MSNBC Normand Newell broadcast

Still from MSNBC's live broadcast of Jefferson Parish Sheriff Newell Normand speaking during a news conference on the fatal shooting death of Joe McKnight Tuesday, Dec. 6, 2016.

Image via Mediaite.com

During Jefferson Parish Sheriff Newell Normand's profanity-laced news conference announcing the manslaughter arrest of Ronald Gasser, who shot former NFL star Joe McKnight to death following a Thursday road rage confrontation, Normand had this to say to those who'd complained the arrest was too long in coming: "Tough. I don't care."

Sorry, not buying it.

One main takeaway from Normand's Tuesday rant, in which he read ugly social media comments calling black public officials who'd stood by his side things like "Uncle Tom Coon" and "rat-ass, faggot punk," is that Normand cares a whole lot about perceptions. McKnight was black and Gasser is white, and JPSO's decision not to make an immediate arrest had sparked some criticism and protests.

In fact, Normand's thin-skinned performance—which was so shocking that MSNBC cut away from its live coverage and apologized to national viewers for airing such language— threatened to overshadow his contention that the department had done the right thing, taken its time to track down witnesses and put together a stronger case than it would have been able to build had it succumbed to public pressure.

But here's the thing: That pressure comes with the territory.

So unfortunately, do disgusting internet comments, which are hardly unique to government officials and which are easy to mistake for the sentiments of the public at large. Normand said that it's not fair for politicians such as Jefferson Parish Councilman Mark Spears to be subjected to such abuse, which is a reasonable point. But it's also not fair for Normand to paint everyone who might have concerns with the irresponsible words of a few.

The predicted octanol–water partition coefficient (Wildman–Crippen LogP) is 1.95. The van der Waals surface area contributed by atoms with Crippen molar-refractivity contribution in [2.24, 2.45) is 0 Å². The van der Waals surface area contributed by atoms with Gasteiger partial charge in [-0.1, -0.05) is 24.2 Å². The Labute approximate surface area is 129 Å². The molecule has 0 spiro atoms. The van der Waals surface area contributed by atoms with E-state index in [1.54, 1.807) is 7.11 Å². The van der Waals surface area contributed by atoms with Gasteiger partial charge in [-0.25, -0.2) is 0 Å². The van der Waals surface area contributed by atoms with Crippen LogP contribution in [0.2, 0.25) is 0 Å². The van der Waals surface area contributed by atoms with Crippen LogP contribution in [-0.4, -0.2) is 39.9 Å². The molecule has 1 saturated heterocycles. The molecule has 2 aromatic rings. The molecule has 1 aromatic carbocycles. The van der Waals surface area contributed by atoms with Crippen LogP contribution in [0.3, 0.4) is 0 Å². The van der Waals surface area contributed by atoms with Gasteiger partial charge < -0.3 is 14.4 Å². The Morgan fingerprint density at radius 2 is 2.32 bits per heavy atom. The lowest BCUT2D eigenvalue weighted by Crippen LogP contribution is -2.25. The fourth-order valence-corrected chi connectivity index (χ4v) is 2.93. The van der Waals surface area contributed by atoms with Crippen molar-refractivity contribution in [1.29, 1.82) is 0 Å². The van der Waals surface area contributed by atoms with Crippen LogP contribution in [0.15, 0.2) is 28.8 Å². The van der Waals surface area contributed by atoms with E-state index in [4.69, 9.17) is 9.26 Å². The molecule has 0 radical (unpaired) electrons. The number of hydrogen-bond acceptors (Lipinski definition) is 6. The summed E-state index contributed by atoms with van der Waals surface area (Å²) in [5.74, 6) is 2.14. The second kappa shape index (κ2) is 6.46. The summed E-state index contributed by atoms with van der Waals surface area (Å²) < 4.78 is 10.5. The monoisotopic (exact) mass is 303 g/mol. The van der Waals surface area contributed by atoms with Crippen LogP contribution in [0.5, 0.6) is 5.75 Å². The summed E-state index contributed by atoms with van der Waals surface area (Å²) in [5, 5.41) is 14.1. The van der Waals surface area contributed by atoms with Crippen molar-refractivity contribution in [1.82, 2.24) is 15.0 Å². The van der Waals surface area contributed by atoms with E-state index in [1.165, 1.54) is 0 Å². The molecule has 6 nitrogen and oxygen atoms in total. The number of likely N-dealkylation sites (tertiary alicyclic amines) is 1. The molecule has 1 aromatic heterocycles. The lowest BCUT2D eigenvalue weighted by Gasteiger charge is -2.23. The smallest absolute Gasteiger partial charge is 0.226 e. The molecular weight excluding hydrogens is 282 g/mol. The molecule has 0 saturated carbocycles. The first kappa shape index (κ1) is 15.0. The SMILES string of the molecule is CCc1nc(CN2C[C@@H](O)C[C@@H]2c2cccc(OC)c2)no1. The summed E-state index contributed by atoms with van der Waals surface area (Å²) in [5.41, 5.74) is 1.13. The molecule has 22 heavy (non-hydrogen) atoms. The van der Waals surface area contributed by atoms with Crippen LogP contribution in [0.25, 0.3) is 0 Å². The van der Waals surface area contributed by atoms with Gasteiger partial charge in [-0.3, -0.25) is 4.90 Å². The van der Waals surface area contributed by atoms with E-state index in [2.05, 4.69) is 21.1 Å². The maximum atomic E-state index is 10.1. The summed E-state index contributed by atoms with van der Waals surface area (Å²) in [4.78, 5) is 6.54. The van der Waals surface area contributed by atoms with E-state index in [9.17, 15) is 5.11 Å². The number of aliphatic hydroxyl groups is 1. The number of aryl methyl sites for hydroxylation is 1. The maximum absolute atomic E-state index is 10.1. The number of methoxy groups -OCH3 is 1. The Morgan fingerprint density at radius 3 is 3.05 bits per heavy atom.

Nor is it productive to suggest people's worries about racial disparities in criminal justice are simply unfounded. The whole country is struggling to come to terms with addressing inequities without tagging good law enforcement officers with a broad brush. Besides, when has that ever worked?

What could work is to block out those outside voices, pursue this case in the fairest, most transparent way possible, and let people judge the results. Normand actually started that process Tuesday, when he shared some details about the investigation that backed up his decision to delay. It's too bad he stepped on his own message.

Follow Stephanie Grace on Twitter, @stephgracela.